A teacher already reprimanded for altering Sats results has been found guilty of unacceptable professional conduct for falsely claiming she had resigned from her previous teaching job.
Funmilayo Nejo has become the first teacher in the country to be brought before England's General Teaching Council while already serving a conditional registration order.
Three years ago, she was banned from invigilating exams after she admitted altering key stage 1 spelling tests at Keyworth primary, Southwark, south London. Mrs Nejo was dismissed from the job she had held at the school since 1992, in June 2002.
Her attempt to sue the school for unfair dismissal failed.
This week, the hearing in Birmingham was told that Mrs Nejo heard from a friend that Fenstanton primary, Lambeth, south London, was looking for teachers.
Mrs Nejo was invited to meet the head , Sally Hindle. Mrs Nejo said: "She seemed really pleased to meet me and wanted to take me on. I did think about telling her what had happened but I wanted to let the past be past and make a fresh start." After working part time at Fenstanton, she was taken on full time in November 2002, claiming she had resigned from her previous job.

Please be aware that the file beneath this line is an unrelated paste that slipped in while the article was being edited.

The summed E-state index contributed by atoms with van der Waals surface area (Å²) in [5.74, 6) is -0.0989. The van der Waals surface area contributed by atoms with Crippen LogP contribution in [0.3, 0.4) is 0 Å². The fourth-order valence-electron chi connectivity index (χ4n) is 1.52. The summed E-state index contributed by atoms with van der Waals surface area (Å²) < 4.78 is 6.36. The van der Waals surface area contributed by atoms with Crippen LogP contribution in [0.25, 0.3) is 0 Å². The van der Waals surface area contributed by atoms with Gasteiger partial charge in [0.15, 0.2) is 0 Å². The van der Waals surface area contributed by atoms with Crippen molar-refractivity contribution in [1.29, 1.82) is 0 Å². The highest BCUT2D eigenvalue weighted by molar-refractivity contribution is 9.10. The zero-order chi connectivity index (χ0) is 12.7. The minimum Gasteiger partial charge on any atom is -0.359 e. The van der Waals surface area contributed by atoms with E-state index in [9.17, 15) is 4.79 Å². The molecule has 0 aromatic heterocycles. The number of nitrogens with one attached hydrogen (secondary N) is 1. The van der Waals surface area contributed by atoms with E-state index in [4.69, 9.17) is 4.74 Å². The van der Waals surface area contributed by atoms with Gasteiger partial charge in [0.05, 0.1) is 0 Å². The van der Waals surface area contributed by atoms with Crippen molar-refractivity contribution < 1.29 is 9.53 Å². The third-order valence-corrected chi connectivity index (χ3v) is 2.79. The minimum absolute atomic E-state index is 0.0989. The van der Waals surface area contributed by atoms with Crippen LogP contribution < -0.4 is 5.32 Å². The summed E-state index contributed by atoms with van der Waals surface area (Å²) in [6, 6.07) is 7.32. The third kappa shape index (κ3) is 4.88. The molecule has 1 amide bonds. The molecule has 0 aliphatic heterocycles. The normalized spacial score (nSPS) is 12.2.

Throughout the hearing, Mrs Nejo, who represented herself, maintained she believed that she had resigned from Keyworth and that she had not knowingly lied on her application form. The inquiry heard that Mrs Nejo had written a letter of resignation prior to proceedings for dismissal.
But the GTC committee ruled that Mrs Nejo had knowingly and falsely claimed she resigned from her job, as she had received a letter from her then headteacher rejecting her resignation.
Andrew Faux, presenting officer, said it was to Mrs Nejo's credit that she had complied with her original conditional registration order, which said she must not invigilate exams and must complete an exam training course.
Mr Faux also pointed to the fact that Fenstanton primary offered to give her a reference when she left the school in 2004.
The committee decided that, because Mrs Nejo had not broken the conditions of her original order, a reprimand was an appropriate sanction for the new offence.
This formal warning - the least severe sanction that the GTC can pass for unacceptable professional conduct - will stay on Miss Nejo's record for two years.
Mrs Nejo, who is not currently teaching, told the hearing: "I have taught in this country for 10 years and before that I taught for 15 years abroad.
Teaching is the only job I know."